OLIVER C. "OLLIE" BOILEAU Jr. was born in Camden around 1927 to Oliver C. Boileau and his wife, the former Florence Smith, and was raised in nearby Pennsauken, at 1947 Tinsman Avenue. His grandfather, J. Marshall. Boileau, worked in a real estate office, first as a clerk and later as a manager. His father, also named Oliver C. Boileau, was born in 1902. The family was living at 509 Trenton Avenue when the 1906 City Directory was compiled, and by the end of 1919 had moved to 218 South 5th Street, the present day site of Cooper Hospital, which in those days was a pretty fashionable block. When his parents wed, the went to live with his mother's family in Pennsauken, and they remained there through at least the mid-1950s. Oliver Sr. worked at the RCA-Victor factory in Camden in the ate 1920s and early 1930s.
Oliver Jr. served in the Navy during World War II. Upon his return he attended the University of Pennsylvania, where he received a degree in electrical engineering in 1951. He then went to work for RCA-Victor. A year later he went to Seattle to work for the Boeing Corporation. Oliver Boileau Jr. received a master's degree in electrical engineering from the University of Pennsylvania in 1953. He was a Sloan Fellow at Massachusetts Institute of Technology, where he earned his master's degree in Industrial Management in 1964.
His industrial career began in 1951 with the Radio Corporation of America, working on aircraft electronics. Boileau joined the Boeing Company in 1953 as a Research Engineer and subsequently progressed through technical and management positions. He was named a Vice President of Boeing in 1968 and in 1973 was appointed President of Boeing Aerospace Company, which in the 1980s was the military and space arm of Boeing. During his years at Boeing he directed work on projects including the lunar rover and the Minuteman missile program.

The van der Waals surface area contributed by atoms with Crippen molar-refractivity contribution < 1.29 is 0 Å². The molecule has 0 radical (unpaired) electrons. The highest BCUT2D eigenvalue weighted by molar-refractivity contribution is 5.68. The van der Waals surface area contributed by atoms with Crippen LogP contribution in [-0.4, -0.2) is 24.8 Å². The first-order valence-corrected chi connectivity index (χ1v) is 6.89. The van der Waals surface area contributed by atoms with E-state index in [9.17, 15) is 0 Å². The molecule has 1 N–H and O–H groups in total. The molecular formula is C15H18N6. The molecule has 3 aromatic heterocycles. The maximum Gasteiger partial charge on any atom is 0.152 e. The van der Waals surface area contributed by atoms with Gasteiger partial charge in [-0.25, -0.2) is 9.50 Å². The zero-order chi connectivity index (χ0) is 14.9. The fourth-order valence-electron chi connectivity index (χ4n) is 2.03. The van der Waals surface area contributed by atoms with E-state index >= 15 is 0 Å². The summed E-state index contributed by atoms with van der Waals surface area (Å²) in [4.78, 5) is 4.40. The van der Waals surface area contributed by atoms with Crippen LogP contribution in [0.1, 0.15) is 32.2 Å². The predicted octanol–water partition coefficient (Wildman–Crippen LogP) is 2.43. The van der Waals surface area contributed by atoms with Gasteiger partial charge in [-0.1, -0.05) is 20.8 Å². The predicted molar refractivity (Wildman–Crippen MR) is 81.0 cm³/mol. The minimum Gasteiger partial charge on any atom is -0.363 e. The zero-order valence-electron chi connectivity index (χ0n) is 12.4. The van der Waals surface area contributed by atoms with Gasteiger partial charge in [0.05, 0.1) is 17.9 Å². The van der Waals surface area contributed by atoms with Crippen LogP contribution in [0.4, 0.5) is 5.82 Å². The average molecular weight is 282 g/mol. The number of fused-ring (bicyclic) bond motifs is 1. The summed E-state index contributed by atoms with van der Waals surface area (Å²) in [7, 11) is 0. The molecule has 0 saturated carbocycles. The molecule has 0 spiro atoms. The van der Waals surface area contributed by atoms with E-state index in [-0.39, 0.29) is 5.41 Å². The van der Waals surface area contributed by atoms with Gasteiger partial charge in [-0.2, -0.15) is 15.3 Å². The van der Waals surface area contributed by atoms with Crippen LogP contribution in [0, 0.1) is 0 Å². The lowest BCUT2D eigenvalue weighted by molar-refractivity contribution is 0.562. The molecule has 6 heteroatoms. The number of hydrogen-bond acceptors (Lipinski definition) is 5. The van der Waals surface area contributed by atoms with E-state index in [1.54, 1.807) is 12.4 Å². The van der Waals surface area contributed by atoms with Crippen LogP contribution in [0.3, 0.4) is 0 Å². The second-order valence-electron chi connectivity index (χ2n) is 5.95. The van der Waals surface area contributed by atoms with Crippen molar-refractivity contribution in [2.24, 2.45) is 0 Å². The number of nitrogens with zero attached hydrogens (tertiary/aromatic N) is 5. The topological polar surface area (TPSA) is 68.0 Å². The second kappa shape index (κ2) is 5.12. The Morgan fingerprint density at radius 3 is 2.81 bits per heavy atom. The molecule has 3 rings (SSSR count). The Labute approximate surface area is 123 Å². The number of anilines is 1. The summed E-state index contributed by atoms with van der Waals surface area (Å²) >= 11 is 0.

In 1980, he joined General Dynamics as President and member of the Board of Directors. In January 1988, he was promoted to Vice Chairman. He retired from General Dynamics in 1988. Boileau joined Northrop in December 1989 as President and General Manager of the B-2 Division with overall responsibility for the entire USA/Northrop B-2 Advanced Technology Bomber Program. He then led the Grumman Corporation operations acquired by Northrop in 1994. At Grumman he served as President and Chief Operating Officer, later becoming the Corporate Vice President and member of the Board of Northrop Grumman. He retired from Northrop Grumman in 1995.
In 1979 he was elected to the National Academy of Engineering in recognition of his contributions to the technical and cost management of major aerospace programs and to national defense.
In the late 1990s Oliver Boileau contributed $100, 000 to create a computer laboratory in the Melvin Levine and Claire Levine Hall for Computer Science at the University of Pennsylvania. In 1997 he became affiliated with the University of Wyoming.